"Wow, this tea is really delicious. From Shizuoka? It has a sweet and balmy flavor."

"Thank you. I got it from '茶茶の間'(Chachanoma) in Omotesando. That shop is amazing. This tea is called '青い鳥'(Blue Bird) and is sourced from Shizuoka."

"Huh, Blue Bird. It's a good name. Just an aside, young Ougai bought a bluebird in Ceylon, but it died by the time it reached Yokohama. Anyway, hmm…I see. This is called Blue Bird. But with or without the name, this tea is amazingly delectable."

Uguisu Mochi

"If you don't mind, let me serve you the most scrumptious Japanese sweets in the world."

"Wow, in the world?"

"Yes. Japanese sweets are unique to Japan. So, if they're the best in Japan, naturally they're the best in the world, right? A couple about my age living nearby make sweets with red bean paste of their own making."

"Ah, it must be a Japanese sweet shop called 'まめ'(Mame), located just behind Avex Inc., right?"

"Oh, no…you know the shop."

"Of course. It's been my favorite shop for years. But I wonder how much longer they're expected to have the No 1 position in Japan. Anyway, uguisu mochi from that shop in spring is one of my pleasures in life. Only once a year. Thin and soft mochi topped with light green soy flour and red bean paste in it. Oh…the thought of it makes my mouth water. The uguisu mochi defines the meaning of life: life is just a series of random events."

"Yes, as you say. Um...but you know the shop."


"Are you disappointed?"

"Yes……only a bit, though."

"It's funny, but it's OK since it's delicious, right? Whenever I see the wife of that shop, I always remember the story of 'Tsuru no Ongaeshi' (鶴の恩返し): A Crane's Return of a Favor. You've read it, I suppose. 

The Crane's Story

"On a cold snowy day, a man saves a crane caught in a trap. The saved crane disguises herself as a beautiful woman and appears to the man. They marry.

"The woman weaves a beautiful brocade for the man. The man goes to town to sell it, and it sells well for a very good price. But the woman warns the man not to peek in the room where she is weaving brocade. Every time she comes out with brocade, she looks more and more haggard. It's a pathetic, sad story."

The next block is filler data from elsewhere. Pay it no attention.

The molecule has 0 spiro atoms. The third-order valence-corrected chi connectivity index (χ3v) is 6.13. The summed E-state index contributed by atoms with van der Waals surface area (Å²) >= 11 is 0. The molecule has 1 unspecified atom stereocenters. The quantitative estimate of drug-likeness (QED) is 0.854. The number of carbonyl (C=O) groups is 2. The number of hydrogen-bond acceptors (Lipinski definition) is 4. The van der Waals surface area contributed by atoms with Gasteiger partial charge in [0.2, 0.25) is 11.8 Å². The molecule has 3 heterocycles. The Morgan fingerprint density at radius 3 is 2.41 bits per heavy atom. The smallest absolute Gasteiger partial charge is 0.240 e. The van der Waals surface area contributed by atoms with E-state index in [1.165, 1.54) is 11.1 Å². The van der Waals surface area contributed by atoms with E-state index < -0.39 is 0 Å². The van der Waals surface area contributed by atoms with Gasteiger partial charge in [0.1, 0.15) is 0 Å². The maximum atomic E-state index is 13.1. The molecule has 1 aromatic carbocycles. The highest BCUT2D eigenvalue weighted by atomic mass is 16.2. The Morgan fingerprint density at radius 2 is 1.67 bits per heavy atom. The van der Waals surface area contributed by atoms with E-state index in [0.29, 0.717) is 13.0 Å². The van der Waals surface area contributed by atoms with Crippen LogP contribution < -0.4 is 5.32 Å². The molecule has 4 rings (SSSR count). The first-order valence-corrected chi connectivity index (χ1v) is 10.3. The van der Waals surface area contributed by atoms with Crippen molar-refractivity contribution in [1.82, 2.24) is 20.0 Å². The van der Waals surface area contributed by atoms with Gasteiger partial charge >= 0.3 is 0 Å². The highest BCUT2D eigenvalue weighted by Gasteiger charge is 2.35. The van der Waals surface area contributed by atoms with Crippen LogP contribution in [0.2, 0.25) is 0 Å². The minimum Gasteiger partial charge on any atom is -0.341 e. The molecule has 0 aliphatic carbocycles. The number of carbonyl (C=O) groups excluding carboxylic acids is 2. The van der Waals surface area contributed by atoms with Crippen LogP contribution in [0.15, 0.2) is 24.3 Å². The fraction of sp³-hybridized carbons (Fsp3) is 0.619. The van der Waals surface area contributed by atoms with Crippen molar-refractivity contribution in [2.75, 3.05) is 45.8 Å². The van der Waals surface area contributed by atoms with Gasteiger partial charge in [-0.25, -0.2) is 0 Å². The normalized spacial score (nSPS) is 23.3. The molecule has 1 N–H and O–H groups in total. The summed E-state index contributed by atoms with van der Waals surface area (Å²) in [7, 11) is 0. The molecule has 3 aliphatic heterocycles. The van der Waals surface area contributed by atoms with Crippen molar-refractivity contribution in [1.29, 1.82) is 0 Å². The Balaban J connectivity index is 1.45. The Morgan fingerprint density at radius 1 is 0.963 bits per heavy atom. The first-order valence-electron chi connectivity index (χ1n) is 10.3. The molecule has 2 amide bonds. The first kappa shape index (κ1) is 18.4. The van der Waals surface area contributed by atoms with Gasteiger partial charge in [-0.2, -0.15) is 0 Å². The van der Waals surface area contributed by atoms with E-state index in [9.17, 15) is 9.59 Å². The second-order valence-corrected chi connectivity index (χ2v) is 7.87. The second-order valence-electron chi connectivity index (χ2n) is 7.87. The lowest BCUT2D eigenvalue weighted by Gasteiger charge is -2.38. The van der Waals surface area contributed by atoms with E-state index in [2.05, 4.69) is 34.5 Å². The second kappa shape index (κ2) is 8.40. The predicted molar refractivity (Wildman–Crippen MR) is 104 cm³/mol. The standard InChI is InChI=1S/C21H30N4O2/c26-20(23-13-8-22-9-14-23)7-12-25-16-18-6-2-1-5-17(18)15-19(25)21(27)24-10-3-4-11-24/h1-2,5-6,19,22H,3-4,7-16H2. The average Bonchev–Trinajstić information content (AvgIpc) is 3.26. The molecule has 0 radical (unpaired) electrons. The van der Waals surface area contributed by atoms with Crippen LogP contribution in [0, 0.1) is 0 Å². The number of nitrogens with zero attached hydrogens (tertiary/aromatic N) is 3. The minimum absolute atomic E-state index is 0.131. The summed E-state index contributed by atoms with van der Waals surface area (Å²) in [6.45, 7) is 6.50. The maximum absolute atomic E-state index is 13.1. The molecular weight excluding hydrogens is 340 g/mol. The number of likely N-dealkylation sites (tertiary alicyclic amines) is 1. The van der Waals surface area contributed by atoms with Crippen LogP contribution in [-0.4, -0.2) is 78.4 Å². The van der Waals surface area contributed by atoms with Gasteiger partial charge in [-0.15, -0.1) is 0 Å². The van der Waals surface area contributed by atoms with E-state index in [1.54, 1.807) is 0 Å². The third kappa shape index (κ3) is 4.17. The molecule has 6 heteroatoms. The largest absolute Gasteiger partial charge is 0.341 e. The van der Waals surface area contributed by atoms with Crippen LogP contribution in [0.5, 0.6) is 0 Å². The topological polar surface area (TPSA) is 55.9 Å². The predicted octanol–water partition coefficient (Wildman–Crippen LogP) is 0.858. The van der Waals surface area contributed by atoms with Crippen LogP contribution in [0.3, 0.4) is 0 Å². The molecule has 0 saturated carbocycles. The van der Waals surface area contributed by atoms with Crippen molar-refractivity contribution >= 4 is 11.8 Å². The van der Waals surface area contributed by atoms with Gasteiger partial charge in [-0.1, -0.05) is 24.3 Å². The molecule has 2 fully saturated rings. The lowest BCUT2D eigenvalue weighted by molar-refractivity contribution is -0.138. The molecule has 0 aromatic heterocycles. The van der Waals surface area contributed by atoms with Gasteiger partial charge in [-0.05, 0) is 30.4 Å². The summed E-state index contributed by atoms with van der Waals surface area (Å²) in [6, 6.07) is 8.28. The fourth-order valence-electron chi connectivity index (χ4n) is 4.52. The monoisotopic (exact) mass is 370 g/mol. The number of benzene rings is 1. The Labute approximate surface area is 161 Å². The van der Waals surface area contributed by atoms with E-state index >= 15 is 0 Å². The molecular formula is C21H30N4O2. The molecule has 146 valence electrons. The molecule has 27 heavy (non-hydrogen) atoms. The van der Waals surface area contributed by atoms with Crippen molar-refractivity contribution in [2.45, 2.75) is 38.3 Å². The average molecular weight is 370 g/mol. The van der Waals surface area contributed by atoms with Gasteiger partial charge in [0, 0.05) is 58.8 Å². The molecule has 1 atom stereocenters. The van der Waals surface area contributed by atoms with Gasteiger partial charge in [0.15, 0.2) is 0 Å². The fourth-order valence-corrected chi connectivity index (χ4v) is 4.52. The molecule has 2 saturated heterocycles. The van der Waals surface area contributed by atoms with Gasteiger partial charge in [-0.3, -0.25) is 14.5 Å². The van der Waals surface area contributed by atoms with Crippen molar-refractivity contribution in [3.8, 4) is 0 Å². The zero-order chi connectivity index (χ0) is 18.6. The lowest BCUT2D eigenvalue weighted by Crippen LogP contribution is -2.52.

"Yes, it is. The crane plucks her feathers to weave the brocade. The wife of 'Mame' makes red bean paste with all her energy just like the crane plucking her feathers, right?"

"Yes, she does. She breaks her back for her customers, hoping that their sweets will help satisfy their customers and create some small pleasure in their lives. When red bean paste is made, she waxes lean."

"Then you decline to partake of this?" asked Shino, taking a small white box out from the fridge. There were six Japanese sweets neatly arranged in the box.

"I adore kintsuba from that shop, too. I cannot resist the red bean paste. As people of former days say, it's true we always have room for sweets."

"I have a friend who practices law and writes books, too. The wife of that shop happened to read one of his books when she had lost steam and was really downcast. She learned through the book the significance of labor and the bliss of making people happy. She was able to recompose herself. And now she continues making Japanese sweets doggedly together with her husband."


After a moment's silence, Takano said, "The outcome is here before my eyes…plucking her feathers to weave this."

A Room With Light Purple Drapes

Takano picked a square-shaped kintsuba with his right hand.

Just a little while ago, they had enjoyed dinner at a sushi bar located at the end of the ginkgo-tree-lined road leading from Meiji Memorial Picture Gallery in Gaienmae.

"Even seaweed tastes special here."

It was Takano's favorite sushi bar. When he had been taken to the bar for the first time, he had tasted salmon roe laid on a small amount of vinegar-seasoned rice. The instant he had placed it in his mouth, he had cried out in a small voice, "Wow, I've never tasted salmon roe like this before. How delicious salmon roe is!" It had happened in September a few years earlier. He had seen the chef across the counter smile slightly out of the corner of his mouth.

At that sushi bar called 'くどう'(Kudou), they had emptied a bottle of Moët & Chandon.

"I was wondering if you'd like to wind down at my place for a while. I have more to talk to you about." Shino had whispered when Takano was paying money to the owner's wife with the chiseled face. They had left their cars parked in front of the sushi bar on Route 246 and walked two abreast along Aoyama Street. About ten minutes later, they had reached Akasaka Shinzaka. 

Takano thought: {hmm...no wonder she has enough property to rent. This must be one of her assets. Might the room next to this living room we are in now be a bedroom? Or like the paintings by Edward Hopper, there is nothing outside the door, and once I take a step, will I be thrown into the air? No way! I wonder what kind of bed she has...a double bed? A semi-double bed? I guess the drapes are light purple.}